Without the development of new gas fields, pipelines and potentially LNG import terminals, or without a significant reduction in demand, the east coast will experience sustained gas shortfalls.

Figure 2: Forecast supply and demand in the southern states 2025-35

Demand for gas in Australia's southern states is forecast to exceed supply by 2027

Source: ACCC analysis of data obtained from gas producers as at September 2023 and domestic demand from AEMO's 2023 GSOO.

Note: This chart includes forecast production from developed and undeveloped 2P reserves in the Gippsland, Bass, Otway, Sydney, Gunnedah and Cooper basins.

Review of retailer behaviour

The ACCC has been reviewing retailer behaviour, focusing on retail supply to commercial and industrial customers in the east coast gas market.

The first stage of the review found the tight and volatile market conditions in 2022 and early 2023 posed significant challenges for retailers and commercial and industrial gas users, and contributed to a deterioration in retail competition and some retailers’ selling practices.

It also found that conditions in the latter half of 2023 had started to improve, with retail competition increasing and some retailers reverting to their standard selling practices.

“While the improvements observed in the latter half of 2023 are encouraging, some retailers’ selling practices fall short of what we would expect in a workably competitive market and mirror what retailers themselves have previously reported when buying gas from producers,” Ms Brakey said.

“We’ll be closely monitoring retailer selling practices next year to see if the minimum standards for producer selling practices provided by the Gas Market Code flow through to the practices of retailers.”

“The second stage of our retailer review, which we will commence shortly, will focus on retailer pricing practices. If we identify any systemic issues in retailer behaviour, we will consider making recommendations to Government.”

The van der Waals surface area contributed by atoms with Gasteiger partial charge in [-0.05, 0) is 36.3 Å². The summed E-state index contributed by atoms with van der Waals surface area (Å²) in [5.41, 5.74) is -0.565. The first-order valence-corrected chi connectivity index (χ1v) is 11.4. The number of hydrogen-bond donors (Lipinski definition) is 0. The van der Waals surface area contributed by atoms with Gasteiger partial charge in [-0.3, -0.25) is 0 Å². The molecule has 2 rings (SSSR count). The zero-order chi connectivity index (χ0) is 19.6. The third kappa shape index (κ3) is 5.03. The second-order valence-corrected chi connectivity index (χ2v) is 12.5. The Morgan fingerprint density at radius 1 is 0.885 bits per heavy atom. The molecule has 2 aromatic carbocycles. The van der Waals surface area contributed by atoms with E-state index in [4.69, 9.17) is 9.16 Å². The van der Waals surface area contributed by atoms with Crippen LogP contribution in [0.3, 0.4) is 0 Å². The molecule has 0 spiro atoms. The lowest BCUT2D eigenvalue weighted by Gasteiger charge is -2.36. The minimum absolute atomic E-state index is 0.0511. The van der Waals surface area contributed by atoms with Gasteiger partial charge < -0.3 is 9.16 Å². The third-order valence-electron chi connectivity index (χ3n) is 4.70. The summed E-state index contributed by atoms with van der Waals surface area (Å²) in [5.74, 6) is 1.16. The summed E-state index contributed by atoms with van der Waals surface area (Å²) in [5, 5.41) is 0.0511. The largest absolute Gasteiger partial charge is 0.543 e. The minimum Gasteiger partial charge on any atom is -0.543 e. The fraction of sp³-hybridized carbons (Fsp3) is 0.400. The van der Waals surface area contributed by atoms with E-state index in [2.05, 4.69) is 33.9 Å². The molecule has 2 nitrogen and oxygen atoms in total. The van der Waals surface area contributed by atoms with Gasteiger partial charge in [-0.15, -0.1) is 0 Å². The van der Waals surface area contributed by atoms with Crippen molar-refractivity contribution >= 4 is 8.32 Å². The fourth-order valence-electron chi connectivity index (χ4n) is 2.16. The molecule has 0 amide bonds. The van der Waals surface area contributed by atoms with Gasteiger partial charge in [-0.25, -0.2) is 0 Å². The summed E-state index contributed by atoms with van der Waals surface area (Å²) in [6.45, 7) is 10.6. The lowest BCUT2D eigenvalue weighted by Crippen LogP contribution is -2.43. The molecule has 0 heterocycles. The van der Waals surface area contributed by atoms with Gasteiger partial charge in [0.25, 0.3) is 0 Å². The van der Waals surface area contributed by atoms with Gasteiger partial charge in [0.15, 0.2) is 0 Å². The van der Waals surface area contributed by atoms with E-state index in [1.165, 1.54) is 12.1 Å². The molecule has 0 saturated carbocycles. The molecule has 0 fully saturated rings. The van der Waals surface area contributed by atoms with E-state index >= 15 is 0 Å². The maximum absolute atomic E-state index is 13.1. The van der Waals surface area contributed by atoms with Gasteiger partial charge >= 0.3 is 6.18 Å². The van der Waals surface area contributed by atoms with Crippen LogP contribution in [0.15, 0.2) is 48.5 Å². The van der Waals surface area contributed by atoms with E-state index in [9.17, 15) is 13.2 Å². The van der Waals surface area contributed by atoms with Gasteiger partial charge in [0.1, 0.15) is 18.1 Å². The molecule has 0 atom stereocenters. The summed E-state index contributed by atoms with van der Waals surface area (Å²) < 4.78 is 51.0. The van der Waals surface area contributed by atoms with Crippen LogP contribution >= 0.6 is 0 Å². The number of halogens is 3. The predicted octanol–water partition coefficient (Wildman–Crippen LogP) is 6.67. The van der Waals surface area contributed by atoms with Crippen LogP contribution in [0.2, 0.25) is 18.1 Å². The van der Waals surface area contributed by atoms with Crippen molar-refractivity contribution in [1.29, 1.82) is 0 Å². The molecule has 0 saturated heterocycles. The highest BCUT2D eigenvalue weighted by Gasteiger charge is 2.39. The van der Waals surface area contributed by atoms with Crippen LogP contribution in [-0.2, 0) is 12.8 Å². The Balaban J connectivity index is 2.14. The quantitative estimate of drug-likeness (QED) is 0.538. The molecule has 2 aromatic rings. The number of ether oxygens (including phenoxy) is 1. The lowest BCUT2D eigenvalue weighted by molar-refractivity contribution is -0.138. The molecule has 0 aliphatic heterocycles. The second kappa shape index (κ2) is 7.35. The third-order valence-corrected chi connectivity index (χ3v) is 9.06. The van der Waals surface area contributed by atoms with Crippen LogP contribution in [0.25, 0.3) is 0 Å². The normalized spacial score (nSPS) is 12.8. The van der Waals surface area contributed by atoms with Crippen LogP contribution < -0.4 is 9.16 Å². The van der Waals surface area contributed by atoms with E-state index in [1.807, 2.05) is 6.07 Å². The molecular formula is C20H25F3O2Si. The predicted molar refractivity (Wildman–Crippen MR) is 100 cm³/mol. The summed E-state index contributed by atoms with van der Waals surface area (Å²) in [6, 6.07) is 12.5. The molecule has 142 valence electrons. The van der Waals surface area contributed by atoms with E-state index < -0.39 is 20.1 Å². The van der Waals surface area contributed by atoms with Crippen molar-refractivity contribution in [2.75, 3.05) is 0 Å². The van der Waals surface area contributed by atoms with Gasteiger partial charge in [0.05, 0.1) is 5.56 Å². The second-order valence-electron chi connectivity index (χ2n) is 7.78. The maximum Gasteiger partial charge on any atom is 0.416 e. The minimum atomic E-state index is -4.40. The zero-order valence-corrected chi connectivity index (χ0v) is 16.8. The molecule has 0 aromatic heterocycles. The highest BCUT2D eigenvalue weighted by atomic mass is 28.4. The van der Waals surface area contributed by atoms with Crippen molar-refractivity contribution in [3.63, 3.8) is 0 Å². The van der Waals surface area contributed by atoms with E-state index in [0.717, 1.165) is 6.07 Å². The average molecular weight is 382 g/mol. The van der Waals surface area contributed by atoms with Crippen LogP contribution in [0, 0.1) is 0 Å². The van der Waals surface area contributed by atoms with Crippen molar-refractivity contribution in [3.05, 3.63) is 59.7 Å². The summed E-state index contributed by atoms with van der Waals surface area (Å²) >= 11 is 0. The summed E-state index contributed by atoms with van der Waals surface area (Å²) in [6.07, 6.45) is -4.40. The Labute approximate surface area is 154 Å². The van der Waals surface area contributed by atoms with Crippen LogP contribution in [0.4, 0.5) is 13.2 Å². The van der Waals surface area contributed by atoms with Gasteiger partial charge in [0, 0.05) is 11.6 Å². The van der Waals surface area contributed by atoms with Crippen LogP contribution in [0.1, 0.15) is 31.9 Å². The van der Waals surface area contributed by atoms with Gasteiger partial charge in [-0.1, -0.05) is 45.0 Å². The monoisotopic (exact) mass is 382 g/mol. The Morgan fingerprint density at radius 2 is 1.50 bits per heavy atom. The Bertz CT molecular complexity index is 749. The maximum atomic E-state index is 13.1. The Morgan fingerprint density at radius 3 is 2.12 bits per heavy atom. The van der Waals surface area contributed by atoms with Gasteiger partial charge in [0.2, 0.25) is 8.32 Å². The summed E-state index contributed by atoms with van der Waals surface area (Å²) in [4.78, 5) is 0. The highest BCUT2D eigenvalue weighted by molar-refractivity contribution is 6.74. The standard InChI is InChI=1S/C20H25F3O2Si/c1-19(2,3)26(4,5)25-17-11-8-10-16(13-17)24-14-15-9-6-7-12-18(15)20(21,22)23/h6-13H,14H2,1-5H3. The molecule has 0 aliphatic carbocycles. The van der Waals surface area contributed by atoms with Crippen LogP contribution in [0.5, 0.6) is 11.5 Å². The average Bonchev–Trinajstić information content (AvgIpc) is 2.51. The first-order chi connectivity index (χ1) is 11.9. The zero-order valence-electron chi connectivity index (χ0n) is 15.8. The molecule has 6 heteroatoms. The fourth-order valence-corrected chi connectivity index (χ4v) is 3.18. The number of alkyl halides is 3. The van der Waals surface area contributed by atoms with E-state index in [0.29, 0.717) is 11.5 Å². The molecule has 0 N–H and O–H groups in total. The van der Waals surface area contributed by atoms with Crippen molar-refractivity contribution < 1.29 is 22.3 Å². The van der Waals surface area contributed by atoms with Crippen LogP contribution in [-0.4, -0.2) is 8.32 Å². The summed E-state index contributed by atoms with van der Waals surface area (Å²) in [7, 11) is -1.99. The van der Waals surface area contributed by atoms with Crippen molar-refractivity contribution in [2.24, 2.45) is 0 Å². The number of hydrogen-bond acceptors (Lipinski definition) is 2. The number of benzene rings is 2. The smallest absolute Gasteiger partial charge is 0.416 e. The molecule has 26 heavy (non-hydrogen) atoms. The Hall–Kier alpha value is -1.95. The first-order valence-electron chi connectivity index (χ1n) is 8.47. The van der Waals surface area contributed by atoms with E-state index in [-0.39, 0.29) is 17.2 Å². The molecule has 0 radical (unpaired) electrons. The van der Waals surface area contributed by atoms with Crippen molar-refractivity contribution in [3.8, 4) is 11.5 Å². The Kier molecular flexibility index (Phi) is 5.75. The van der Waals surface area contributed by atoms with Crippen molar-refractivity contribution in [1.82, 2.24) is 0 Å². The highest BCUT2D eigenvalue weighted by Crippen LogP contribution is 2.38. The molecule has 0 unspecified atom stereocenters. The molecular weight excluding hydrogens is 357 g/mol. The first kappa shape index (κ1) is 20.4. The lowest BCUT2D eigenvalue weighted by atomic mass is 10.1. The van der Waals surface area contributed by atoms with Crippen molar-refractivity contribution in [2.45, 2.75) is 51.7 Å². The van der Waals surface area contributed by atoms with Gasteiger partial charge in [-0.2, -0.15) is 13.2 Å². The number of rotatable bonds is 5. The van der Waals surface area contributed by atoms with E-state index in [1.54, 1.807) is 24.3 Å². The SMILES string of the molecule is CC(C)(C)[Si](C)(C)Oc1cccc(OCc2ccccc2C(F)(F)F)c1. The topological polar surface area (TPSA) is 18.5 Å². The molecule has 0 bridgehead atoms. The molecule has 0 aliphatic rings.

In 2017, the Australian Government directed the ACCC to conduct a wide-ranging inquiry into the supply of and demand for natural gas in Australia, and to publish regular information on the supply and pricing of gas. The ACCC will conduct the inquiry until 2030 after the Government extended it 2019 and again in 2022.

In September 2022, the Australian Government and the three east coast LNG producers signed a Heads of Agreement with the objective of preventing a gas supply shortfall through access to secure and competitively priced gas for the east coast domestic market. Under the terms of the Heads of Agreement, excess gas produced by the LNG producers must be offered to the domestic market for reasonable supply periods, with reasonable notice, on competitive market terms and at prices no more than international customers will pay, before being offered to the international market.

In December 2022, the Competition and Consumer Act was amended to introduce a new part that relates to the gas market. These amendments allowed the Australian Government to temporarily introduce an emergency price cap on the supply of regulated gas late last year, and the Gas Market Code this year. The code commenced on 11 July 2023, with a two-month transition period.

Anyone who suspects or has information about a potential breach of the price cap, the code or avoidance of the price cap or the code is strongly encouraged to report it to the ACCC. Gas market participants can also report conduct using an anonymous online portal.

The ACCC’s next supply-demand outlook for the gas inquiry will be published in the March 2024 report, and the next full interim report will be the June 2024 report.